PianoStudent88 Offline
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[cross-posted]

Gary, I haven't had a chance to play through your experiment yet; hopefully I will remember to print it out and try it tonight.

In the meantime, what do you think about my idea (from the post right after you first posted these first few measures of Feuilles Mortes) that he's suggesting an ocatonic scale? (Yes, officer, this nice man named Gary gave me this new hammer called Octatonic and now everything looks like a nail... I mean scale! laugh .)

Here's something else curious. In these measures he crosses the left hand thumb with the right hand thumb. For example, in the first measure, the lower staff has F#4 while the upper staff has E4. Why is that? I have no idea. Any thoughts?

If we uncross those notes, and give E4 to the LH and F# to the RH, then we have two chords that both share F# A#. Gdim7 in the LH (in root position, enharmonically spelled for the middle notes) and F# in the RH (also in root position). Could Debussy be experimenting with the sound of completing the inner notes of a chord in two different ways? So there's a dissonance between LH and RH, but also a consonance, which makes the piece shimmer and sound open harmonically, but without sounding chaotic.

What bugs me about the jazz chord names like #9 is that basically it just gives you a system where you can take almost any set of notes and give them a name and say "there, I've captured it". That's because every note of the scale appears as one of the scale degrees 1, 3, 5, 7, 9, 11, 13, and if you allow #s and bs then you can get any note of the chromatic scale too. And then if you allow weasel words like "color notes" you can fit anything at all into this system!

I apologize, Gary, this sounds like I'm disrespecting you, and I don't mean it that way, it's rather a visceral response I've had to extended chords since the beginning. Just call me Ms. Can't Even Cope With It When Bach Breaks The Rules. For people like you for whom the name evokes a very powerful aural sense, which then relates that set of notes to other sets with the same name that you've heard, I can see how it can be a very powerful tool. I'm just resisting it kicking and screaming every step of the way.

But another, hopefully more respectful and thoughtful, thought about the #9 name is this: Debussy presumably wasn't in a world yet where he had those names, to conceptualize what he was doing as "#9 plus color notes". So he was in a world where he had common practice harmony, and experimenting with "but what if I put THESE sounds together?" and discovering certain combinations of sounds that give his music a shimmer, and an openness, and breaks out of the predictability of in-the-box chord progressions. You're in a world where you have rootless #9, and rootless #9 plus color notes, as aural experiences, and so when you hear something that sounds similar, you can say "ah! THIS sounds like THAT!"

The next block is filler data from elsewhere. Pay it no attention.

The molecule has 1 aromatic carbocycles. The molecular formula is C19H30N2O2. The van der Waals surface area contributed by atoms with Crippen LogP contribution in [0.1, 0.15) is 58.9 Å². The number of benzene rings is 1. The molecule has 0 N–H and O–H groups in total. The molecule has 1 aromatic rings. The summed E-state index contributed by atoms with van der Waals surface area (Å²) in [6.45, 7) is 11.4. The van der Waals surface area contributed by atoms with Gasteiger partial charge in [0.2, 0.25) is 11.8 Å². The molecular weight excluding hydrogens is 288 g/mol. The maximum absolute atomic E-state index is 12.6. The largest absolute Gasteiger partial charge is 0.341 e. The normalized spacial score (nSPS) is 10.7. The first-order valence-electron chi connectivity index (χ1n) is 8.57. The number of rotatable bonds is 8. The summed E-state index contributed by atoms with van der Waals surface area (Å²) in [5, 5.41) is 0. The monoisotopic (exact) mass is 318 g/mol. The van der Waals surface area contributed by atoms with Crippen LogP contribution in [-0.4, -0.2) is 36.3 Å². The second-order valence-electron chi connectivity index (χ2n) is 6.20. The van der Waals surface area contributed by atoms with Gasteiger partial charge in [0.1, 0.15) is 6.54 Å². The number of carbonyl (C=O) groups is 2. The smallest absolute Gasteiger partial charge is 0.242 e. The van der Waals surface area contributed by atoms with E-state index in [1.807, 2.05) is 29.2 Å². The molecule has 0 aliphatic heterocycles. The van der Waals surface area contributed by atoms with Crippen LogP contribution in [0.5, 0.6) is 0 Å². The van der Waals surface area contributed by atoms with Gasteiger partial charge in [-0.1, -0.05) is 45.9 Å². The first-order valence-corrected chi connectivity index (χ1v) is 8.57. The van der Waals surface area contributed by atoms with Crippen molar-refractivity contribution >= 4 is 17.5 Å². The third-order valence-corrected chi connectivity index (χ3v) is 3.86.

My experience is different, so I come up with different explanations: I'm really bad at aural stuff, but my experience in my mostly visual world of music theory really only includes up to seventh chords, so when I look at this music, I see things like what I have experience of, so I come up with explanations that involve a major chord on top of a diminished seventh chord. And if I had better ears to be able to hear what I can analyze visually, maybe I'd report also a "THIS sounds like THAT!" experience, but my experience would be "sounds bichordal, major above diminished 7."

I recently had the privilege to hear the premiere of a piano piece, and to hear the composer talk about it afterwards. He said that he had based it on the overtone series of the very very low note he starts the piece with (I forget exactly which note, I don't think it was as obvious as A0... maybe I'll write and ask him). Anyway, looking at the music presumably it would be possible to analyse the harmonies in it and come up with chord names that capture some or all of the notes being played. But wouldn't that be missing the point? Unless you also then linked the chord names back to the overtone series, like saying (this is just made up), "ah, the E13 chord is powerful because it captures the 6th overtone of E" or something like that. But even that would be missing the point, because in this piece it's not just the pitch classes, but in fact the specific register of the pitches that is important. For example (again, I'm just making this up) perhaps the 6th overtone of E1 is in the middle of the piano but the 12th overtone is way to the right. So then you can't just revoice the chords to mush all the notes together in just one or two octaves, but you HAVE to have them all spread out in exactly the way the composer chooses.